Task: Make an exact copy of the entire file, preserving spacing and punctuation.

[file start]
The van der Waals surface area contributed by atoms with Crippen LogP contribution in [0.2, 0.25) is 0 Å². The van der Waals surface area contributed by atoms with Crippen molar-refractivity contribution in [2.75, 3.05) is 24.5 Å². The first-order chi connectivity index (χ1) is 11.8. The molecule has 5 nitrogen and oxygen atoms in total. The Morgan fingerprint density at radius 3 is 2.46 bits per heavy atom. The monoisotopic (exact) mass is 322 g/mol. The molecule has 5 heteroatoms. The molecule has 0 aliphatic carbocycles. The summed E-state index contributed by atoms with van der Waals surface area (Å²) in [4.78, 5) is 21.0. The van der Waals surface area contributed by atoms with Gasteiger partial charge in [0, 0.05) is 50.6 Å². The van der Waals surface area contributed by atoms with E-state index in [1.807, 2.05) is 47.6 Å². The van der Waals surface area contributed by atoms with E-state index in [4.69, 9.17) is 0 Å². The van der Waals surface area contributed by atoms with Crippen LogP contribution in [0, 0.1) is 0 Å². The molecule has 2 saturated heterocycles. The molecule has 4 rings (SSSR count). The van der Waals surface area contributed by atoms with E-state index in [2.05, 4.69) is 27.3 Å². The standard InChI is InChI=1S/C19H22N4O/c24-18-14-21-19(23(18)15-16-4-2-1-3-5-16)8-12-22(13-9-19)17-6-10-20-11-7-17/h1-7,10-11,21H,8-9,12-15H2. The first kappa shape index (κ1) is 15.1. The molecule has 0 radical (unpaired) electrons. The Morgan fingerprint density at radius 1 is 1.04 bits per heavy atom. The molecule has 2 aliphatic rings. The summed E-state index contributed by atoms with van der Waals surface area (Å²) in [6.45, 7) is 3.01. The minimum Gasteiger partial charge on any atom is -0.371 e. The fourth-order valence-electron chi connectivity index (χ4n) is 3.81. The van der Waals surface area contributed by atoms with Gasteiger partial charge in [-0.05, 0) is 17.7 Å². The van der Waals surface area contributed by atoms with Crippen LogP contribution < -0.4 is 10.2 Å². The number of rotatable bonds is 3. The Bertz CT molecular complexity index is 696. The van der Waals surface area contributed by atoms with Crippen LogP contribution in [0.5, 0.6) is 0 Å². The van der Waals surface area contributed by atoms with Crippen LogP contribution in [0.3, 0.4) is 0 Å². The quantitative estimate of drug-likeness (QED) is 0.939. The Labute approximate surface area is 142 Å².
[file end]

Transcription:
The van der Waals surface area contributed by atoms with Crippen LogP contribution in [0.2, 0.25) is 0 Å². The van der Waals surface area contributed by atoms with Crippen molar-refractivity contribution in [2.75, 3.05) is 24.5 Å². The first-order chi connectivity index (χ1) is 11.8. The molecule has 5 nitrogen and oxygen atoms in total. The Morgan fingerprint density at radius 3 is 2.46 bits per heavy atom. The monoisotopic (exact) mass is 322 g/mol. The molecule has 5 heteroatoms. The molecule has 0 aliphatic carbocycles. The summed E-state index contributed by atoms with van der Waals surface area (Å²) in [4.78, 5) is 21.0. The van der Waals surface area contributed by atoms with Gasteiger partial charge in [0, 0.05) is 50.6 Å². The van der Waals surface area contributed by atoms with E-state index in [1.807, 2.05) is 47.6 Å². The van der Waals surface area contributed by atoms with E-state index in [4.69, 9.17) is 0 Å². The van der Waals surface area contributed by atoms with Crippen LogP contribution in [0, 0.1) is 0 Å². The molecule has 2 saturated heterocycles. The molecule has 4 rings (SSSR count). The van der Waals surface area contributed by atoms with E-state index in [2.05, 4.69) is 27.3 Å². The standard InChI is InChI=1S/C19H22N4O/c24-18-14-21-19(23(18)15-16-4-2-1-3-5-16)8-12-22(13-9-19)17-6-10-20-11-7-17/h1-7,10-11,21H,8-9,12-15H2. The first kappa shape index (κ1) is 15.1. The molecule has 0 radical (unpaired) electrons. The Morgan fingerprint density at radius 1 is 1.04 bits per heavy atom. The molecule has 2 aliphatic rings. The summed E-state index contributed by atoms with van der Waals surface area (Å²) in [6.45, 7) is 3.01. The minimum Gasteiger partial charge on any atom is -0.371 e. The fourth-order valence-electron chi connectivity index (χ4n) is 3.81. The van der Waals surface area contributed by atoms with Gasteiger partial charge in [-0.05, 0) is 17.7 Å². The van der Waals surface area contributed by atoms with Crippen LogP contribution < -0.4 is 10.2 Å². The number of rotatable bonds is 3. The Bertz CT molecular complexity index is 696. The van der Waals surface area contributed by atoms with Crippen LogP contribution in [0.5, 0.6) is 0 Å². The van der Waals surface area contributed by atoms with Crippen LogP contribution in [0.3, 0.4) is 0 Å². The quantitative estimate of drug-likeness (QED) is 0.939. The Labute approximate surface area is 142 Å².